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Design and Implementation of Community Science Events and Family Learning Segments

Abstract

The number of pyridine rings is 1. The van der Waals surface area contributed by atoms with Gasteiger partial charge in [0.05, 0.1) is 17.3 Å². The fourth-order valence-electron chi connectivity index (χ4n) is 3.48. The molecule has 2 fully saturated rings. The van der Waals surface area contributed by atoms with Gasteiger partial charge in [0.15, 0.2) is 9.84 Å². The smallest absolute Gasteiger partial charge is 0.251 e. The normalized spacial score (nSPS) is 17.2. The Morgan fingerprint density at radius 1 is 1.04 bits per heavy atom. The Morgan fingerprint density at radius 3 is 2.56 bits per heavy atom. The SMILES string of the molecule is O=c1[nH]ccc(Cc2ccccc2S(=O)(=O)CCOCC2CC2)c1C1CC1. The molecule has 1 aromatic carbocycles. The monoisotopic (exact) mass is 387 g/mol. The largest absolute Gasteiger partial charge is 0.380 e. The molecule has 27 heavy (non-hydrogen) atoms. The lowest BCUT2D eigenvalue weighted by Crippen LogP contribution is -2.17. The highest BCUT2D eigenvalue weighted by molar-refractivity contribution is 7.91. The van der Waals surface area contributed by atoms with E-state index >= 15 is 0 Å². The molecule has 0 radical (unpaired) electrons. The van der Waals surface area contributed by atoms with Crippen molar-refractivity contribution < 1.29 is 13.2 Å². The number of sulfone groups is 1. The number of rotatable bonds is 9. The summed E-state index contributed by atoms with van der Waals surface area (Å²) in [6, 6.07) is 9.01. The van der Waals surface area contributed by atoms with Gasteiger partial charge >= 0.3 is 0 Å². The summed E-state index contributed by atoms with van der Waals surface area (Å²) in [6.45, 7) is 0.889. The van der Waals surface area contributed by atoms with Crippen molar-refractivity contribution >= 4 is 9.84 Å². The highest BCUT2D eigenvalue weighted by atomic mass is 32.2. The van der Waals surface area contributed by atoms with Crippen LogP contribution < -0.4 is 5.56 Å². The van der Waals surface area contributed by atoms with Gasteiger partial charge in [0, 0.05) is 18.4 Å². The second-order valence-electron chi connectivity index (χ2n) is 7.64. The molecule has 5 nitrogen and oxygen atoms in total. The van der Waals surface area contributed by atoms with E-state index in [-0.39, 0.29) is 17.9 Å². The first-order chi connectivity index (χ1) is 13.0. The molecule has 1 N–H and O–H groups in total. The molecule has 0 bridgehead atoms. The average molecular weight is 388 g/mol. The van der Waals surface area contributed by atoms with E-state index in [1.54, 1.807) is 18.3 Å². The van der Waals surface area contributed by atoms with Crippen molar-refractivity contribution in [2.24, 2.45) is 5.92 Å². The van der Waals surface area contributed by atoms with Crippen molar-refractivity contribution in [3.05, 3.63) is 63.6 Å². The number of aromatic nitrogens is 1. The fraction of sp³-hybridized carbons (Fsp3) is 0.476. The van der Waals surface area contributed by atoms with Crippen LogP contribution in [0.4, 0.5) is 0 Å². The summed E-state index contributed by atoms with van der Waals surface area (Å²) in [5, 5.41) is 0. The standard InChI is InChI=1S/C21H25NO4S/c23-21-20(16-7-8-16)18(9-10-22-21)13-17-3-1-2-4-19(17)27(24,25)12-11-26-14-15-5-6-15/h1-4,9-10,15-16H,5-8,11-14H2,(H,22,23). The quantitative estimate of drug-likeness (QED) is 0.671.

"The United States' economy is largely based on a workforce of citizens who are well trained in science and technology; however, with science performance scores lagging behind those of our global competitors, it has caused great concern about the economic future of the United States (NRC, 2007a; Gonzales, Williams, Jocelyn, Roey, Kastberg & Brenwald, 2008; Provasnik, Kastberg, Ferraro, Lemanski, Roey & Jenkins, 2011). Science education reform is not a new topic for the United States and the debate of how to improve science education has been discussed from the "Sputnik Challenge" in the 1950's to Project 2061: Science for all Americans (Rutherford & Ahlgren, 1989) in the 1990's and most recently in 2012 within A Framework for K-12 Science Education: Practices, Crosscutting Concepts and Core Ideas (NRC, 2011). These iterations of science education reform have called for many improvements within teacher education, professional development of current teachers and science curriculum throughout the K-12 education system. However, even after all these iterations of science education reform; science, engineering and technology are not a primary focus within early childhood education. In fact, early childhood education (PreK-3) is undervalued and consistently overlooked in its role in creating citizens who can participate in securing the economic vitality of the United States (NRC, 2007a, Pratt, 2007, Metz, 2011)."

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